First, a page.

Research Article | Open Access

Pragya Lakshmi1,2 , Ranjan Kumar Srivastava2 and Alok Bharadwaj1

1Department of Biotechnology and Microbiology, GLA University, Mathura – 281 406, India.
2Department of Microbiology, Patna Medical College, Patna – 800 004, India
J Pure Appl Microbiol, 2019, 13 (1): 561-565 | Article Number: 5446
Received: 12/01/2019| Accepted: 22/02/2019 | Published: 25/03/2019
Abstract

Urinary tract infection is common among pregnant women. It can be either asymptomatic or symptomatic. This study was done on 225 pregnant women which comprised of both asymptomatic and symptomatic urinary tract infection in the Department of Microbiology Patna Medical College and Hospital, Patna and Department of Biotechnology and Microbiology GLA University, Mathura. The prevalence of asymptomatic bacteriuria in the present study was 7.42%, while for symptomatic cases it was 76%. E.coli was the commonest organism responsible for bacteriuria. Semi quantitative culture remains the gold standard for detecting bacteriuria. Of the different antibiotics used Amikacin, Nitrofurantoin, Meropenem, Piperacillin-Tazobactum were the most effective drugs in order to treat bacteriuria.

Keywords

UTI, Bacteriuria, Semi quantitative culture, E.coli, Screening tests.

Introduction

During pregnancy urinary tract infection is one of the commonest infection encountered in clinical practice. It may be asymptomatic or symptomatic . Asymptomatic bacteriuria which is also known as covert bacteriuria is defined as finding more than 10colony forming units on culture of urinary samples from pregnant women. Symptomatic bacteriuria presents with symptoms like dysuria, fever, abdominal pain, urgency, increased frequency of micturition. Untreated ASB can lead to symptomatic cystitis in approximately 30% of patients and Pyelonephritis in 50% of patients1. Semiquantitative urine culture of midstream urine sample is the gold standard in screening and diagnosis of bacteriuria2. The prevalence of asymptomatic bacteriuria from reported studies is 2-11%3. There are varied physiological, anatomical and hormonal factors responsible for urinary tract infection during pregnancy. Commonest organism  responsible are E.coli followed by Klebsiella, Proteus, coagulase negative staphylococci and Pseudomonas4-8. Untreated bacteriuria can lead to low birth weight infants and preterm birth. Different screening tests has been tried to detect bacteriuria during pregnancy but none was found to be adequate to replace semiquantitative urine culture. It has been found that antibiotic treatment reduces the incidence of adverse perinatal outcomes and various maternal complications.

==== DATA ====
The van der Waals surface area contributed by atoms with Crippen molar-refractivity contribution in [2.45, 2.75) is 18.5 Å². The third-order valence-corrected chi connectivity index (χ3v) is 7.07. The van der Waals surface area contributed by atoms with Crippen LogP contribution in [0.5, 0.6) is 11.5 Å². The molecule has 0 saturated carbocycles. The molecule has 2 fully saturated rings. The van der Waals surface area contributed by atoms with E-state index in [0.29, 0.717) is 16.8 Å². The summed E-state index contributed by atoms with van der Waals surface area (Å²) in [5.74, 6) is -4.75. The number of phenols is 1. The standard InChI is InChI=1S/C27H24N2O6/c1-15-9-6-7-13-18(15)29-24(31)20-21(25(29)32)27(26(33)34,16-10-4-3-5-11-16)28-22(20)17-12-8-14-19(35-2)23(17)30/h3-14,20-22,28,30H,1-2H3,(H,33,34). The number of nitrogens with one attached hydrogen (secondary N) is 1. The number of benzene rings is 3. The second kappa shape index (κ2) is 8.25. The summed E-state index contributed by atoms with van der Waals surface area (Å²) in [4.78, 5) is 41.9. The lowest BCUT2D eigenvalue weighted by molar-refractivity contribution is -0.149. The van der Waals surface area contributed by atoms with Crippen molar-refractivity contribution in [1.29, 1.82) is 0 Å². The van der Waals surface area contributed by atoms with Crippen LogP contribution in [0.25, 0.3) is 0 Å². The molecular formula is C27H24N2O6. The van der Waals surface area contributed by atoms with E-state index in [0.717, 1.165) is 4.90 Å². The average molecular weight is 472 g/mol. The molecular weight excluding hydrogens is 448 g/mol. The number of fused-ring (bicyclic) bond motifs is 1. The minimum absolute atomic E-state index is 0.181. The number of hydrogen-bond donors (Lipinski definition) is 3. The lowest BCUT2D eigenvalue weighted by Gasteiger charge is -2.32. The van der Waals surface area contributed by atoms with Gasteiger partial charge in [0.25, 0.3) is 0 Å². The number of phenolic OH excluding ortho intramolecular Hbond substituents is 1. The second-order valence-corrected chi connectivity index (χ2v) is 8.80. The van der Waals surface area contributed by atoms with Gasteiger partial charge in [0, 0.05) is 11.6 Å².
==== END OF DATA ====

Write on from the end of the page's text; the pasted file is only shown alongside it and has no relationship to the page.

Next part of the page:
Associated Risk Factors
The risk factors include short urethra and its proximity to the anal canal which predisposes to bacterial colonization. Certain hormonal changes which occur during pregnancy which results in smooth muscle relaxation of ureter and bladder, leading to dilation of ureter and increased ureterovesical reflux. Pressure of the foetus on the ureter causes obstruction to the ureters leading to statis and infection. Glycosuria during pregnancy may be an additional factor.

Materials and Methods

This prospective study was conducted on pregnant women with both asymptomatic and symptomatic urinary tract infection in the department of Microbiology Patna Medical College and Hospital, Patna and department of Biotechnology and Microbiology GLA University, Mathura . Pregnant women of varying gestational period coming for antenatal check up in the outpatient department and admitted in the obstetrics and Gynaecology Department during the period from March 2017 to December 2017 were studied .Informed consent was obtained for participation in this study.